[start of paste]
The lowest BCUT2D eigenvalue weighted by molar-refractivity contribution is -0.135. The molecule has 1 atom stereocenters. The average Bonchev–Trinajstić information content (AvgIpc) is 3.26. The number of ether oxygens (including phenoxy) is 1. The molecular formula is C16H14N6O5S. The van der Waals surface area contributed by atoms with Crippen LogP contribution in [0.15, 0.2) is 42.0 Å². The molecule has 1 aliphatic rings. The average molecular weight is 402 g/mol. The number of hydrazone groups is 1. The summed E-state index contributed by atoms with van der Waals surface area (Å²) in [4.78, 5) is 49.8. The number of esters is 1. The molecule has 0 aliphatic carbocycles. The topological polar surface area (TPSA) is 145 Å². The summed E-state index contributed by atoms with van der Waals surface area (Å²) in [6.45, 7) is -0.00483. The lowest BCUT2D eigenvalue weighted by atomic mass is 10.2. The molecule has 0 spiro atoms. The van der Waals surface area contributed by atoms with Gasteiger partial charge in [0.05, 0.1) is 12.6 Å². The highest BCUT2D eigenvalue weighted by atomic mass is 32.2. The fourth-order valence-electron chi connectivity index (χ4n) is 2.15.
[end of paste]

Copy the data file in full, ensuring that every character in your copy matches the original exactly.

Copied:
The lowest BCUT2D eigenvalue weighted by molar-refractivity contribution is -0.135. The molecule has 1 atom stereocenters. The average Bonchev–Trinajstić information content (AvgIpc) is 3.26. The number of ether oxygens (including phenoxy) is 1. The molecular formula is C16H14N6O5S. The van der Waals surface area contributed by atoms with Crippen LogP contribution in [0.15, 0.2) is 42.0 Å². The molecule has 1 aliphatic rings. The average molecular weight is 402 g/mol. The number of hydrazone groups is 1. The summed E-state index contributed by atoms with van der Waals surface area (Å²) in [4.78, 5) is 49.8. The number of esters is 1. The molecule has 0 aliphatic carbocycles. The topological polar surface area (TPSA) is 145 Å². The summed E-state index contributed by atoms with van der Waals surface area (Å²) in [6.45, 7) is -0.00483. The lowest BCUT2D eigenvalue weighted by atomic mass is 10.2. The molecule has 0 spiro atoms. The van der Waals surface area contributed by atoms with Gasteiger partial charge in [0.05, 0.1) is 12.6 Å². The highest BCUT2D eigenvalue weighted by atomic mass is 32.2. The fourth-order valence-electron chi connectivity index (χ4n) is 2.15.